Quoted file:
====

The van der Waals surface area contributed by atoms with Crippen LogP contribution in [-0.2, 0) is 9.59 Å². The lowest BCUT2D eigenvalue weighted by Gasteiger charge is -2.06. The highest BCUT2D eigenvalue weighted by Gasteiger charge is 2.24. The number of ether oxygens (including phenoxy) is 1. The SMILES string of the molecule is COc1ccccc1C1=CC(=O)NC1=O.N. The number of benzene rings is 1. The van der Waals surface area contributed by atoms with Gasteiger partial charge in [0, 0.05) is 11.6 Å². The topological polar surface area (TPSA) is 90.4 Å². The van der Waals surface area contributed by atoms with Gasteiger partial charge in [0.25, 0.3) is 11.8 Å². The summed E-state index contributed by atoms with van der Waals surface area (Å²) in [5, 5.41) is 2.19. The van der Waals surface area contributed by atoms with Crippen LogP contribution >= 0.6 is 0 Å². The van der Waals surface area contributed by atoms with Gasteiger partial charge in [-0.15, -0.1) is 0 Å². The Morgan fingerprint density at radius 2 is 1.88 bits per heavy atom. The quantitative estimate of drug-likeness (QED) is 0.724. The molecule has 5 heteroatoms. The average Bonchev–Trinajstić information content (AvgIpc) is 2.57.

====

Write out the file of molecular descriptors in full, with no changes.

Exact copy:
The van der Waals surface area contributed by atoms with Crippen LogP contribution in [-0.2, 0) is 9.59 Å². The lowest BCUT2D eigenvalue weighted by Gasteiger charge is -2.06. The highest BCUT2D eigenvalue weighted by Gasteiger charge is 2.24. The number of ether oxygens (including phenoxy) is 1. The SMILES string of the molecule is COc1ccccc1C1=CC(=O)NC1=O.N. The number of benzene rings is 1. The van der Waals surface area contributed by atoms with Gasteiger partial charge in [0, 0.05) is 11.6 Å². The topological polar surface area (TPSA) is 90.4 Å². The van der Waals surface area contributed by atoms with Gasteiger partial charge in [0.25, 0.3) is 11.8 Å². The summed E-state index contributed by atoms with van der Waals surface area (Å²) in [5, 5.41) is 2.19. The van der Waals surface area contributed by atoms with Crippen LogP contribution >= 0.6 is 0 Å². The van der Waals surface area contributed by atoms with Gasteiger partial charge in [-0.15, -0.1) is 0 Å². The Morgan fingerprint density at radius 2 is 1.88 bits per heavy atom. The quantitative estimate of drug-likeness (QED) is 0.724. The molecule has 5 heteroatoms. The average Bonchev–Trinajstić information content (AvgIpc) is 2.57.